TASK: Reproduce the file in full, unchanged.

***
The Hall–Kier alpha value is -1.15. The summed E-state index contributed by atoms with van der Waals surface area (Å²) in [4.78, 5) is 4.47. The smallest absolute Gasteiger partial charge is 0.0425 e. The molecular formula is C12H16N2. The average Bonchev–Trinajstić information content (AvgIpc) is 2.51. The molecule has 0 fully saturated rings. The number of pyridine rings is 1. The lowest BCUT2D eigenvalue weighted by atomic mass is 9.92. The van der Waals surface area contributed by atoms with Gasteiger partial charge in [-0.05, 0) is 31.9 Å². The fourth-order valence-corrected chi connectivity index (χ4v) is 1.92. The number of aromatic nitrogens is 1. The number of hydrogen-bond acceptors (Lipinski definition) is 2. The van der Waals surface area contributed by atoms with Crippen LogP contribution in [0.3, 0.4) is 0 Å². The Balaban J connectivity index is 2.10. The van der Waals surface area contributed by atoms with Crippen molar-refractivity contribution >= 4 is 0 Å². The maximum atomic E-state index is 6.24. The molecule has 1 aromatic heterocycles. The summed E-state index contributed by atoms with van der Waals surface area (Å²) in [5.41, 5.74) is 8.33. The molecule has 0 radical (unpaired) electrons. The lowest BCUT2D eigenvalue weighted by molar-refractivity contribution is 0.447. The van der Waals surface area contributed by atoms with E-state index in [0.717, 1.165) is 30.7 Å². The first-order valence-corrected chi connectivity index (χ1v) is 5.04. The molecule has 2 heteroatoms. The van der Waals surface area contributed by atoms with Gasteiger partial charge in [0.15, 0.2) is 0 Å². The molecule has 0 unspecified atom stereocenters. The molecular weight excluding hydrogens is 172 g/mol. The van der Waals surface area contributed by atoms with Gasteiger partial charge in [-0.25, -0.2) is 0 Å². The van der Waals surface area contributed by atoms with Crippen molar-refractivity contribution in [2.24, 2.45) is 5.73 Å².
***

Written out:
The Hall–Kier alpha value is -1.15. The summed E-state index contributed by atoms with van der Waals surface area (Å²) in [4.78, 5) is 4.47. The smallest absolute Gasteiger partial charge is 0.0425 e. The molecular formula is C12H16N2. The average Bonchev–Trinajstić information content (AvgIpc) is 2.51. The molecule has 0 fully saturated rings. The number of pyridine rings is 1. The lowest BCUT2D eigenvalue weighted by atomic mass is 9.92. The van der Waals surface area contributed by atoms with Gasteiger partial charge in [-0.05, 0) is 31.9 Å². The fourth-order valence-corrected chi connectivity index (χ4v) is 1.92. The number of aromatic nitrogens is 1. The number of hydrogen-bond acceptors (Lipinski definition) is 2. The van der Waals surface area contributed by atoms with Crippen LogP contribution in [0.3, 0.4) is 0 Å². The Balaban J connectivity index is 2.10. The van der Waals surface area contributed by atoms with Crippen molar-refractivity contribution >= 4 is 0 Å². The maximum atomic E-state index is 6.24. The molecule has 1 aromatic heterocycles. The summed E-state index contributed by atoms with van der Waals surface area (Å²) in [5.41, 5.74) is 8.33. The molecule has 0 radical (unpaired) electrons. The lowest BCUT2D eigenvalue weighted by molar-refractivity contribution is 0.447. The van der Waals surface area contributed by atoms with E-state index in [0.717, 1.165) is 30.7 Å². The first-order valence-corrected chi connectivity index (χ1v) is 5.04. The molecule has 2 heteroatoms. The van der Waals surface area contributed by atoms with Gasteiger partial charge in [0.15, 0.2) is 0 Å². The molecule has 0 unspecified atom stereocenters. The molecular weight excluding hydrogens is 172 g/mol. The van der Waals surface area contributed by atoms with Gasteiger partial charge in [-0.25, -0.2) is 0 Å². The van der Waals surface area contributed by atoms with Crippen molar-refractivity contribution in [2.24, 2.45) is 5.73 Å².